How about a "reverse" Dyson Sphere? An artifically created sphere-shaped world the size of Jupiter where the inhabitants live on the surface. The interior of the sphere may be hollow or contain just enough mass to ensure Earthlike gravity on the surface. Better yet, the interior of the sphere contains an artificial sun, somehow suspended in the center of the sphere, that allows inhabitants to live in a zero G environment (according to the Shell Theorem gravity is nullified at any point inside a sphere).

• A Dyson sphere is unstable, though. You'd have to handwave that (might be ok for a fantasy setting) or to provide some background explanation (such wizards using tidbits of forgotten advanced technology, the same advanced technology that allowed building the world — perhaps with repair machinery still operating inside). – Gilles Dec 27 '14 at 15:48
• @Gilles - Yes, building a shell (or a ring) around a star ultimately isn't a good idea without some hand-waving or resorting to magic. A collision with the sun is inevitable. Dyson's solution is disconnect the surface of the sphere into smaller pieces - a Dyson swarm. Each piece orbits the sun separately, perhaps with slightly different orbital radii to avoid collisions on intersecting orbits. – RobertF Dec 29 '14 at 22:13
• Ok, I found the correct term for a "reverse Dyson sphere" - it's called a Bubbleworld. For example, taking an Earth mass planet and "inflating" it uniformly to the size of Jupiter by injecting gas would create a thin-shelled Bubbleworld with approximately 1 G surface gravity. – RobertF Dec 29 '14 at 22:19

I would personally suggest that you make all landforms islands or similar, and getting from one land form to another extremely difficult due to the presence of water. To a relatively primitive species, they would seen impenetrable. If, however, you would like to say that their magic should be advanced enough to cross a body of water, then you could resort to the age old technique of superstition. Anything from an ancient monster to the unknown could be lying on the other side according to them.

The Americas, for example, obviously exist, but due to the Atlantic and Pacific ocean, it took the people from the 'mainland' un unimaginible amount of years to build proper boats, cross over and finally reach the other side. And even that required the us to feel the need to reach India. Your species might not want or need to explore further than where they already are.

If you can cope with having a world in the size of Uranus instead, there would be some interesting topics that can add to your story.

1) The gravity on the surface is interestingly low. It's actually a bit lower than on Earth. It may differ on the poles though since the rotational speed is contributing to the actual surface gravity.

2) There are areas that are relatively calm and some that have a hysterious weather. This of course depends on the atmospheric pressure. If you have a thinner atmosphere then you will have a calmer weather.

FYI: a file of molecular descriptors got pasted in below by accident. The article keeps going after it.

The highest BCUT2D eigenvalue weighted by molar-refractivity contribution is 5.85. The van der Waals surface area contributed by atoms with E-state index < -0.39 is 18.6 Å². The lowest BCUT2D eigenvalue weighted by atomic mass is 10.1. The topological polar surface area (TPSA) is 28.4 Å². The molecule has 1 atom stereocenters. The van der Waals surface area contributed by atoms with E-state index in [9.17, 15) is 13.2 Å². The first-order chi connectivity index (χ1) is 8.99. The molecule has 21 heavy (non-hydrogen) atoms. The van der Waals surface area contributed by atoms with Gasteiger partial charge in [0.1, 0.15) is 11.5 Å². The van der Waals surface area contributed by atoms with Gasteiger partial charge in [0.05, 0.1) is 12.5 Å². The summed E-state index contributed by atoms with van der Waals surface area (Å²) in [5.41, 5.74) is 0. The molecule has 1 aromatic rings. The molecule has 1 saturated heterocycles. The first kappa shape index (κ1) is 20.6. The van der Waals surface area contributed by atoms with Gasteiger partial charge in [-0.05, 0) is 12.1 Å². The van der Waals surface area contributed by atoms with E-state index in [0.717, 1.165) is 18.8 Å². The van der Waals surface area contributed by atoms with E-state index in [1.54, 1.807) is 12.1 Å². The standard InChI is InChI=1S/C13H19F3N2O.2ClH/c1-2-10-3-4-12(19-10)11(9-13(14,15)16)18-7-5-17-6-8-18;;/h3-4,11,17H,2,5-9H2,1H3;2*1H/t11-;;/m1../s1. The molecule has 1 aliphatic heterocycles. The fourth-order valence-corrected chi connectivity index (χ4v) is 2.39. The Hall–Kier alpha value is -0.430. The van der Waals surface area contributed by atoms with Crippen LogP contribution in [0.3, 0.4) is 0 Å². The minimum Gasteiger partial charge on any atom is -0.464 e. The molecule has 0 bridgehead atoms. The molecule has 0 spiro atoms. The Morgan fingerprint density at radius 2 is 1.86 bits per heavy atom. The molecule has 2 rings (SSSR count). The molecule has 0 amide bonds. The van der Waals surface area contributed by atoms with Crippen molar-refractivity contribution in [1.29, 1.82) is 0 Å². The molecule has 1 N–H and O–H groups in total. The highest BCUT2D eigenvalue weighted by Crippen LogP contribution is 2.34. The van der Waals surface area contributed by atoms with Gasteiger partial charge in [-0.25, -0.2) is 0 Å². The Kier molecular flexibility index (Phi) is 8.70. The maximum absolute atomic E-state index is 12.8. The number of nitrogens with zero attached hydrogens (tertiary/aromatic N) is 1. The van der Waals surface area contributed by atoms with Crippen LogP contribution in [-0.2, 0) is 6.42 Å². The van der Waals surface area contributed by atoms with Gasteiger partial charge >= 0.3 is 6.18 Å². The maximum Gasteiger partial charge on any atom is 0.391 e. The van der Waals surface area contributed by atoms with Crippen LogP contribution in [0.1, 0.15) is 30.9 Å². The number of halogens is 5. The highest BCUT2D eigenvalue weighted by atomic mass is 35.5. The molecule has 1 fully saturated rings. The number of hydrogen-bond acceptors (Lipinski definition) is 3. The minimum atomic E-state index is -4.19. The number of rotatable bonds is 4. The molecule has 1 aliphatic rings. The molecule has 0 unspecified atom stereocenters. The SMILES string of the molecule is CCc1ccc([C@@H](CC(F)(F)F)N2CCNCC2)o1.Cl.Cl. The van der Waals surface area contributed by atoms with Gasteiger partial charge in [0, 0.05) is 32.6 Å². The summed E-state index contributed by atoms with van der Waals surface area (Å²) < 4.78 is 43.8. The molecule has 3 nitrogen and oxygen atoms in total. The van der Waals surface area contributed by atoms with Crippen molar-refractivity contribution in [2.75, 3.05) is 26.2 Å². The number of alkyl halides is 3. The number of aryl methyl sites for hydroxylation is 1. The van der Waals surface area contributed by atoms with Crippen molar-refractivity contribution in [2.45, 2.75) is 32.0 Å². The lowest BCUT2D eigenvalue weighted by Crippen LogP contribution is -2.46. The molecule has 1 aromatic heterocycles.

3) The rotational speed is very fast and makes an Uranus day shorter than Earth's. It's possible to modify this for a story but if it differ too much the gravity will either be too high (or negative, which will use it's excess energy to sling particles out from the planet at the equator until the gravity returns to zero there).

4) The orbital period of Uranus is 84 years. If the planet "moves" toward the sun it will of course be shorter, but it is also already hotter since it have a large greenhouse effect so it doesn't have to be moved so much. It is also more unlike that a planet of Uranus size will form too close to the sun.

5) The atmospheric pressure is very, very high. You may have a planet with much lesser atmosphere if you want it habitable. In universe, this would be a realistic option if the planet doesn't collect too much gaseous substance from its creation and on.

6) Its surface contains more ice and the atmosphere contains more helium, hydrogen and methane than its Earthlike counterpart. It is because a larger planet that have as big gravity field as Uranus doesn't lose light atoms. Earth loses atoms like hydrogen and helium, therefore as time passes we lose our water into space (as Mars already have done) and so alike is Helium very uncommon here since it doesn't bond to a heavier molecule. The effect of the Uranuslike planet is that it will have more water (Since hydrogen bonds with oxygen), or ice. It will also have a much higher greenhouse effect (with the methane as the biggest contributor)

7) Uranus have many moons and they are relatively large. They can be colonized for a specific purpose or inhabited in a story.

8) The composition of the inside is entirely different from Earth. Even if the outside have a solid cap of ice there may be deep oceans behind the surface thanks to the large amount of water it has collected. The planet will also have much larger tectonic activity (continents that moves) since it doesn't have an all solid interior.

The summary is: I see a possibility to make a habitable planet out of a planet at the size of Uranus. There are a lot of interesting topics surrounding this size of planets that doesn't appear to planets in the size of Earth. You may imagine a larger one too, but it may probably not be surrounded with so much interesting topics since because when it is too big (We aren't certain where exactly the limit is) the interior pulls itself so hard that the interior composition changes, the surface comes closer to the core and the surface gravity will be extreme.

If you find this parameters thrilling, you may read more about Uranus and make your modifications to make an exciting world from a real stellar example!

Assume that your planet has few if any metals, in particular no iron core. Then you can have a somewhat larger planet (someone else can do the math to figure out just how much bigger). See for instance Jack Vance's "Big Planet" and other stories set on the same world.

Interesting topic. Assuming it is a fantasy world so what if the planet would be formed from two different matters. Like dark and visible, or gravity and antigravity. Probably some nonsense, but it's a fantasy :)